Self-reactive and polyreactive B cells are generated and selected in the germinal center during γ-herpesvirus infection

Shuhei Sakakibara, Teruhito Yasui, Hideyuki Jinzai, Kristy O’Donnell, Chao Yuan Tsai, Takeharu Minamitani, Kazuya Takeda, Gabrielle T. Belz, David M. Tarlinton, Hitoshi Kikutani

Research output: Contribution to journalArticleResearchpeer-review

7 Citations (Scopus)

Abstract

Immune responses against certain viruses are accompanied by auto-antibody production although the origin of these infection-associated auto-antibodies is unclear. Here, we report that murine γ-herpesvirus 68 (MHV68)-induced auto-antibodies are derived from polyreactive B cells in the germinal center (GC) through the activity of short-lived plasmablasts. The analysis of recombinant antibodies from MHV68-infected mice revealed that about 40% of IgG+ GC B cells were self-reactive, with about half of them being polyreactive. On the other hand, virion-reactive clones accounted for only a minor proportion of IgG+ GC B cells, half of which also reacted with self-antigens. The self-reactivity of most polyreactive clones was dependent on somatic hypermutation (SHM), but this was dispensable for the reactivity of virus mono-specific clones. Furthermore, both virus-mono-specific and polyreactive clones were selected to differentiate to B220lo CD138+ plasma cells (PCs). However, the representation of GC-derived polyreactive clones was reduced and that of virus-mono-specific clones was markedly increased in terminally differentiated PCs as compared to transient plasmablasts. Collectively, our findings demonstrate that, during acute MHV68 infection, self-reactive B cells are generated through SHM and selected for further differentiation to short-lived plasmablasts but not terminally differentiated PCs.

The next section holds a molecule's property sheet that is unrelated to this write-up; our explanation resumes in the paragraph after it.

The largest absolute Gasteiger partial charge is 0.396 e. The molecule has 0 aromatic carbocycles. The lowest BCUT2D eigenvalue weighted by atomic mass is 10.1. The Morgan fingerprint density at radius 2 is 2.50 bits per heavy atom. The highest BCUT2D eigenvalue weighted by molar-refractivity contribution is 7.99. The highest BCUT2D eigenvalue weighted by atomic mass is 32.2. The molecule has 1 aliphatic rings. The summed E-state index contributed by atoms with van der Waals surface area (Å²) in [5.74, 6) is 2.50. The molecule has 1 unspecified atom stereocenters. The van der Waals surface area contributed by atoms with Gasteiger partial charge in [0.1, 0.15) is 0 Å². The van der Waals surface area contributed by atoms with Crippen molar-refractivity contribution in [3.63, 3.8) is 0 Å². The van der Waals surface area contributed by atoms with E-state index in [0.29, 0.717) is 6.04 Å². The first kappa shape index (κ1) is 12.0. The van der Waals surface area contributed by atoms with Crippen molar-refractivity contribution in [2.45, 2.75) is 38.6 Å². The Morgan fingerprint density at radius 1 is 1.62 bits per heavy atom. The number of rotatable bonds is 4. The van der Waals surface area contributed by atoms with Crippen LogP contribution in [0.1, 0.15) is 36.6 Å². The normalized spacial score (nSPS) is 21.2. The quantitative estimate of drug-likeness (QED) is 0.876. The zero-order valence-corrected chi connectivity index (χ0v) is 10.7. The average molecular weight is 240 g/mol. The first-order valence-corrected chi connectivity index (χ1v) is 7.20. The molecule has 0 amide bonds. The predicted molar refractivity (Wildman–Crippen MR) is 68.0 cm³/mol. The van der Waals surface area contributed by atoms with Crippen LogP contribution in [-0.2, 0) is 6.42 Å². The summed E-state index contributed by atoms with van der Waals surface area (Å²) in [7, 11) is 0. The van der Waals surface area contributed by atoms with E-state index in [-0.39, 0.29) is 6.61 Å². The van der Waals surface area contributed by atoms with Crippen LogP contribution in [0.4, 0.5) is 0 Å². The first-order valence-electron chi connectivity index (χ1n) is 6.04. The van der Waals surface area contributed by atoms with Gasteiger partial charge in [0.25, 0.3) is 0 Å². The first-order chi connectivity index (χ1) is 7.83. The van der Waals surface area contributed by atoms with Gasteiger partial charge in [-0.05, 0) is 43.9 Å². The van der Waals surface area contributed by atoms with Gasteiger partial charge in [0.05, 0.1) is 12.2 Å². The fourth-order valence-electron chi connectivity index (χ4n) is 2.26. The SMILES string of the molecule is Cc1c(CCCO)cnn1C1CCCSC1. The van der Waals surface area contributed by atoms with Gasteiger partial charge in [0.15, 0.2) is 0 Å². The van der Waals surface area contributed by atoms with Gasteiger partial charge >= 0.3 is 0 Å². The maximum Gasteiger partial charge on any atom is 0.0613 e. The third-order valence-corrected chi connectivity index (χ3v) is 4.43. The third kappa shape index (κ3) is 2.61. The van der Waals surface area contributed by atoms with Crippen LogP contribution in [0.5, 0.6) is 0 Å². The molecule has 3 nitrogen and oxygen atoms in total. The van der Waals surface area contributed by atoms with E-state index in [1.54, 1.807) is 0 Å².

Original languageEnglish
Pages (from-to)27-38
Number of pages12
JournalInternational Immunology
Volume32
Issue number1
DOIs
Publication statusPublished - Jan 2020

Keywords

  • Autoimmunity
  • Polyreactive antibody
  • Post-GC tolerance
  • Viral infection

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